Rickey & Robinson: The True, Untold Story of the Integration of Baseball

Rodale
2
Free sample

In Rickey & Robinson, legendary sportswriter Roger Kahn reveals the true, unsanitized account of the integration of baseball--a story that for decades has relied largely on inaccurate, secondhand reports. Focusing on Branch Rickey and Jackie Robinson, Kahn's account is based on exclusive reporting and his personal reminiscences, including revelatory material he buried in his notebooks in the '40s and '50s.

Rickey and Robinson were chiefly responsible for making integration happen. Through in-depth examinations of both men, Kahn separates fact from myth to present a truthful portrait of baseball and its participants at a critical juncture in American history.

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About the author

Roger Kahn, considered by many to be America's greatest living sportswriter, is the author of 20 books including his classic bestseller, The Boys of Summer. A former reporter for the New York Herald Tribune, Kahn has contributed to magazines such as Esquire, Sports Illustrated, Time, and the Saturday Evening Post. He lives in Stone Ridge, NY.

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Reviews

5.0
2 total
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Additional Information

Publisher
Rodale
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Published on
Sep 16, 2014
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Pages
304
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ISBN
9781623362980
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Language
English
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Genres
Biography & Autobiography / Sports
Sports & Recreation / Baseball / History
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Content Protection
This content is DRM protected.
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Read Aloud
Available on Android devices
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Eligible for Family Library

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Roger Kahn
DIV

This is a book about young men who learned to play baseball during the 1930s and 1940s, and then went on to play for one of the most exciting major-league ball clubs ever fielded, the team that broke the colour barrier with Jackie Robinson. It is a book by and about a sportswriter who grew up near Ebbets Field, and who had the good fortune in the 1950s to cover the Dodgers for the Herald Tribune. This is a book about what happened to Jackie, Carl Erskine, Pee Wee Reese, and the others when their glory days were behind them. In short, it is a book fathers and sons and about the making of modern America.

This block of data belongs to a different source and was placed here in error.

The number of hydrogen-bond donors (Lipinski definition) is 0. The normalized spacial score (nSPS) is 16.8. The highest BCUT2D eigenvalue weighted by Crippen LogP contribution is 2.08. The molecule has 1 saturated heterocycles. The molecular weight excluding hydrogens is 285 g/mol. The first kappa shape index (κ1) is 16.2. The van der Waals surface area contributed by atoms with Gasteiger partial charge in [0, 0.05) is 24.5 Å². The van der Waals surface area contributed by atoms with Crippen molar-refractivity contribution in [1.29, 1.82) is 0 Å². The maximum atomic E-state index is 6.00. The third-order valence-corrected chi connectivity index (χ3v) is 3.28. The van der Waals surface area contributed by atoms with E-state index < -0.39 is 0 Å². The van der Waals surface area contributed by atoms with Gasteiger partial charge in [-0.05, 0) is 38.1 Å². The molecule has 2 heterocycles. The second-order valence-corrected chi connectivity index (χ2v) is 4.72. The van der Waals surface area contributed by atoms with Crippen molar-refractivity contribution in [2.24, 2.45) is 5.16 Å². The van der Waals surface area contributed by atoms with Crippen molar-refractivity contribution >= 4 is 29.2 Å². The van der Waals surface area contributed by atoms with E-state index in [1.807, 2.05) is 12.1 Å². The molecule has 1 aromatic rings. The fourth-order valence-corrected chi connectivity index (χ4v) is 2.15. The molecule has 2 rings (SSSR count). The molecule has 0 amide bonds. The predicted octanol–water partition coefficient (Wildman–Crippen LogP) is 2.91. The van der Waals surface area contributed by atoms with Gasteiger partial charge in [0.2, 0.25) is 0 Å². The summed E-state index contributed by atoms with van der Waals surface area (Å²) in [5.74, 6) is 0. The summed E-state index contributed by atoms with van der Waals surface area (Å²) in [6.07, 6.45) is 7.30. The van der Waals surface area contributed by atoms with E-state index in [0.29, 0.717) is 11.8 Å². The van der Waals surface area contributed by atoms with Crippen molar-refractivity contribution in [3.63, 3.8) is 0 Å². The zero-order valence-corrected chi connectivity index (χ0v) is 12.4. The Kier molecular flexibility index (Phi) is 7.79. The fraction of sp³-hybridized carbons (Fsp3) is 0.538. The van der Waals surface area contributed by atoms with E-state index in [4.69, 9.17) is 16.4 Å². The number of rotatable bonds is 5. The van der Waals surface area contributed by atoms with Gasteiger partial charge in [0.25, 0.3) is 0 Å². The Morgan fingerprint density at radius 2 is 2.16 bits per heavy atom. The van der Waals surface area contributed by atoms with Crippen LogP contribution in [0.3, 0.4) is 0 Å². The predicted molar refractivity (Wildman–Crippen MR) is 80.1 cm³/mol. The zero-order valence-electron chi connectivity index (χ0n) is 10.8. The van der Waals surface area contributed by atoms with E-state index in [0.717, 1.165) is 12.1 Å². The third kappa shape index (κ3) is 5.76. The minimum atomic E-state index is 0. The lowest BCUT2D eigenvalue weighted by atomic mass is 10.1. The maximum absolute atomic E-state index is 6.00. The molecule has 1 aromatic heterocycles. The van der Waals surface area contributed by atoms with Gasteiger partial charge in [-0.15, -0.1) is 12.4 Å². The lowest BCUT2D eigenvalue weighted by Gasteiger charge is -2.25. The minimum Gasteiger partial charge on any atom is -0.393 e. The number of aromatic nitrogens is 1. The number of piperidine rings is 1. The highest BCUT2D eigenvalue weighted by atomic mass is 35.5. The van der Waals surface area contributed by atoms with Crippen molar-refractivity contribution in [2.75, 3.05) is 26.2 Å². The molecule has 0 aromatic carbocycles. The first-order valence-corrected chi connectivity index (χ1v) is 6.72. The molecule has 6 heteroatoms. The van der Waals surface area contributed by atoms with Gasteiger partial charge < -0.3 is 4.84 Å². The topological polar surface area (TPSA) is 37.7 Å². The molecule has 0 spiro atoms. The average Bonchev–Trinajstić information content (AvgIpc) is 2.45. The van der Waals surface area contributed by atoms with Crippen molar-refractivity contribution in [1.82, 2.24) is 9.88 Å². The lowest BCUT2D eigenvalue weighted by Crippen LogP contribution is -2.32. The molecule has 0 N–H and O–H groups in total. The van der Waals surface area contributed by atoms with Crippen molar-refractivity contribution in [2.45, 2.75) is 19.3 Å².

'At a point in life when one is through with boyhood, but has not yet discovered how to be a man, it was my fortune to travel with the most marvelously appealing of teams.' Sentimental because it holds such promise, and bittersweet because that promise is past, the first sentence of this masterpiece of sporting literature, first published in the early '70s, sets its tone. The team is the mid-20th-century Brooklyn Dodgers, the team of Robinson and Snyder and Hodges and Reese, a team of great triumph and historical import composed of men whose fragile lives were filled with dignity and pathos. Roger Kahn, who covered that team for the New York Herald Tribune, makes understandable humans of his heroes as he chronicles the dreams and exploits of their young lives, beautifully intertwining them with his own, then recounts how so many of those sweet dreams curdled as the body of these once shining stars grew rusty with age and battered by experience. 

/div
Tom Verducci
The New York Times Bestseller

With inside access and reporting, Sports Illustrated senior baseball writer and FOX Sports analyst Tom Verducci reveals how Theo Epstein and Joe Maddon built, led, and inspired the Chicago Cubs team that broke the longest championship drought in sports, chronicling their epic journey to become World Series champions.

It took 108 years, but it really happened. The Chicago Cubs are once again World Series champions. 

How did a team composed of unknown, young players and supposedly washed-up veterans come together to break the Curse of the Billy Goat? Tom Verducci, twice named National Sportswriter of the Year and co-writer of The Yankee Years with Joe Torre, will have full access to team president Theo Epstein, manager Joe Maddon, and the players to tell the story of the Cubs' transformation from perennial underachievers to the best team in baseball. 

Beginning with Epstein's first year with the team in 2011, Verducci will show how Epstein went beyond "Moneyball" thinking to turn around the franchise. Leading the organization with a manual called "The Cubs Way," he focused on the mental side of the game as much as the physical, emphasizing chemistry as well as statistics. 

To accomplish his goal, Epstein needed manager Joe Maddon, an eccentric innovator, as his counterweight on the Cubs' bench.  A man who encourages themed road trips and late-arrival game days to loosen up his team, Maddon mixed New Age thinking with Old School leadership to help his players find their edge.  

The Cubs Way takes readers behind the scenes, chronicling how key players like Rizzo, Russell, Lester, and Arrieta were deftly brought into the organization by Epstein and coached by Maddon to outperform expectations. Together, Epstein and Maddon proved that clubhouse culture is as important as on-base-percentage, and that intangible components like personality, vibe, and positive energy are necessary for a team to perform to their fullest potential.